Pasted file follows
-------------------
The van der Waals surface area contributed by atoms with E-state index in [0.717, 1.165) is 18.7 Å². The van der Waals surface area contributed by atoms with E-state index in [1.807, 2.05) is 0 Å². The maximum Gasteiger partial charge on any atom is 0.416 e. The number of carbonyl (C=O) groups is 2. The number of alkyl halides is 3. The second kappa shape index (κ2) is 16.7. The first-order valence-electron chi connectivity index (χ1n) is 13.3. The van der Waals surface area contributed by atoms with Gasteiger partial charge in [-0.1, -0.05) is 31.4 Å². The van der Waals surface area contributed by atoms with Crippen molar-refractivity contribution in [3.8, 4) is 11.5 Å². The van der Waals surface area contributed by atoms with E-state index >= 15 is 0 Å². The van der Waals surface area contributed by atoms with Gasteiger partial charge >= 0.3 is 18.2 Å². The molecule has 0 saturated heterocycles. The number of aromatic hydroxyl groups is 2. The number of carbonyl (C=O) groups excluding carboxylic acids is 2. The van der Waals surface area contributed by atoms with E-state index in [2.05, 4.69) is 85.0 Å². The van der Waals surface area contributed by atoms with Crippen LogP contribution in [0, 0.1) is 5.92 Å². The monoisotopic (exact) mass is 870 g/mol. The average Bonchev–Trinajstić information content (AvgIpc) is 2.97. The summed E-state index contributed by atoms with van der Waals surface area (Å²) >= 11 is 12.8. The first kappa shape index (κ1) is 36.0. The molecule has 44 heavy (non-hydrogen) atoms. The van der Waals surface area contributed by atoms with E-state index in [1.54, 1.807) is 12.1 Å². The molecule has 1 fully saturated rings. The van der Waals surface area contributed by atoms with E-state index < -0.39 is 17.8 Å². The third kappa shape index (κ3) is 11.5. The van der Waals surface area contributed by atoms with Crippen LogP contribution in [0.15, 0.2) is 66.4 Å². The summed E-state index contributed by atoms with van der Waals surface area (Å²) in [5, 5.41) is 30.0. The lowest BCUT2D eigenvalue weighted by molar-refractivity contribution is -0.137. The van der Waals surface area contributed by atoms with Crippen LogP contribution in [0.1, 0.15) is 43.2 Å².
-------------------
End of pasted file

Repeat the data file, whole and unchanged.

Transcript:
The van der Waals surface area contributed by atoms with E-state index in [0.717, 1.165) is 18.7 Å². The van der Waals surface area contributed by atoms with E-state index in [1.807, 2.05) is 0 Å². The maximum Gasteiger partial charge on any atom is 0.416 e. The number of carbonyl (C=O) groups is 2. The number of alkyl halides is 3. The second kappa shape index (κ2) is 16.7. The first-order valence-electron chi connectivity index (χ1n) is 13.3. The van der Waals surface area contributed by atoms with Gasteiger partial charge in [-0.1, -0.05) is 31.4 Å². The van der Waals surface area contributed by atoms with Crippen molar-refractivity contribution in [3.8, 4) is 11.5 Å². The van der Waals surface area contributed by atoms with E-state index >= 15 is 0 Å². The van der Waals surface area contributed by atoms with Gasteiger partial charge >= 0.3 is 18.2 Å². The molecule has 0 saturated heterocycles. The number of aromatic hydroxyl groups is 2. The number of carbonyl (C=O) groups excluding carboxylic acids is 2. The van der Waals surface area contributed by atoms with E-state index in [2.05, 4.69) is 85.0 Å². The van der Waals surface area contributed by atoms with Crippen LogP contribution in [0, 0.1) is 5.92 Å². The monoisotopic (exact) mass is 870 g/mol. The average Bonchev–Trinajstić information content (AvgIpc) is 2.97. The summed E-state index contributed by atoms with van der Waals surface area (Å²) >= 11 is 12.8. The first kappa shape index (κ1) is 36.0. The molecule has 44 heavy (non-hydrogen) atoms. The van der Waals surface area contributed by atoms with E-state index in [1.54, 1.807) is 12.1 Å². The molecule has 1 fully saturated rings. The van der Waals surface area contributed by atoms with E-state index < -0.39 is 17.8 Å². The third kappa shape index (κ3) is 11.5. The van der Waals surface area contributed by atoms with Crippen LogP contribution in [0.15, 0.2) is 66.4 Å². The summed E-state index contributed by atoms with van der Waals surface area (Å²) in [5, 5.41) is 30.0. The lowest BCUT2D eigenvalue weighted by molar-refractivity contribution is -0.137. The van der Waals surface area contributed by atoms with Crippen LogP contribution in [0.1, 0.15) is 43.2 Å².